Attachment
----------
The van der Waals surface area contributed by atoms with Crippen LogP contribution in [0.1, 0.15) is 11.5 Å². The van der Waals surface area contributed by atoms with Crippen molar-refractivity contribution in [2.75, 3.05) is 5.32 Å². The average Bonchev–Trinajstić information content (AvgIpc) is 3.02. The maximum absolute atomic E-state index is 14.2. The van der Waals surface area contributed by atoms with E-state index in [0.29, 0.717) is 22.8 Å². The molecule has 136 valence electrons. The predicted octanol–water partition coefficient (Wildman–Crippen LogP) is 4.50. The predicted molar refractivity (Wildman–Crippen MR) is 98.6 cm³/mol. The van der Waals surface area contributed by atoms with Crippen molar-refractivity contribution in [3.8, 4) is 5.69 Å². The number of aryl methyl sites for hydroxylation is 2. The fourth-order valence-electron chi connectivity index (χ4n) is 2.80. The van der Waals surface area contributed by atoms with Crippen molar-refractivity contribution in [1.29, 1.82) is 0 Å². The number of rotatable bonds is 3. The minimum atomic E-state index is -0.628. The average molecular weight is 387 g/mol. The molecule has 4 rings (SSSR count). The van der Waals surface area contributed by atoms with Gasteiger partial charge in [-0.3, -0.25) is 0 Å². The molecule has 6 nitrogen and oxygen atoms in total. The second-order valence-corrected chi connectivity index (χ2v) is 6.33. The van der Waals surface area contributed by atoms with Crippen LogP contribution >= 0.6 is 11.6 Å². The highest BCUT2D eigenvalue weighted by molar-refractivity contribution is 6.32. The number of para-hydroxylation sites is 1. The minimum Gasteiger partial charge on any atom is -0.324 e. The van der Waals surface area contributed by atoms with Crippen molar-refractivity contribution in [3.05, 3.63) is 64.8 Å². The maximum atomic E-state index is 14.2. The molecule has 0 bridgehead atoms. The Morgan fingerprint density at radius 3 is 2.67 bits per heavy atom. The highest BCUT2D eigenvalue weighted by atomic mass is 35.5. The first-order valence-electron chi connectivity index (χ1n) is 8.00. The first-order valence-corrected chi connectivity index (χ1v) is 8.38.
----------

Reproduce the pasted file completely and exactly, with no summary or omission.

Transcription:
The van der Waals surface area contributed by atoms with Crippen LogP contribution in [0.1, 0.15) is 11.5 Å². The van der Waals surface area contributed by atoms with Crippen molar-refractivity contribution in [2.75, 3.05) is 5.32 Å². The average Bonchev–Trinajstić information content (AvgIpc) is 3.02. The maximum absolute atomic E-state index is 14.2. The van der Waals surface area contributed by atoms with E-state index in [0.29, 0.717) is 22.8 Å². The molecule has 136 valence electrons. The predicted octanol–water partition coefficient (Wildman–Crippen LogP) is 4.50. The predicted molar refractivity (Wildman–Crippen MR) is 98.6 cm³/mol. The van der Waals surface area contributed by atoms with Crippen molar-refractivity contribution in [3.8, 4) is 5.69 Å². The number of aryl methyl sites for hydroxylation is 2. The fourth-order valence-electron chi connectivity index (χ4n) is 2.80. The van der Waals surface area contributed by atoms with Crippen molar-refractivity contribution in [1.29, 1.82) is 0 Å². The number of rotatable bonds is 3. The minimum atomic E-state index is -0.628. The average molecular weight is 387 g/mol. The molecule has 4 rings (SSSR count). The van der Waals surface area contributed by atoms with Gasteiger partial charge in [-0.3, -0.25) is 0 Å². The molecule has 6 nitrogen and oxygen atoms in total. The second-order valence-corrected chi connectivity index (χ2v) is 6.33. The van der Waals surface area contributed by atoms with Crippen LogP contribution >= 0.6 is 11.6 Å². The highest BCUT2D eigenvalue weighted by molar-refractivity contribution is 6.32. The number of para-hydroxylation sites is 1. The minimum Gasteiger partial charge on any atom is -0.324 e. The van der Waals surface area contributed by atoms with Crippen molar-refractivity contribution in [3.05, 3.63) is 64.8 Å². The maximum atomic E-state index is 14.2. The molecule has 0 bridgehead atoms. The Morgan fingerprint density at radius 3 is 2.67 bits per heavy atom. The highest BCUT2D eigenvalue weighted by atomic mass is 35.5. The first-order valence-electron chi connectivity index (χ1n) is 8.00. The first-order valence-corrected chi connectivity index (χ1v) is 8.38.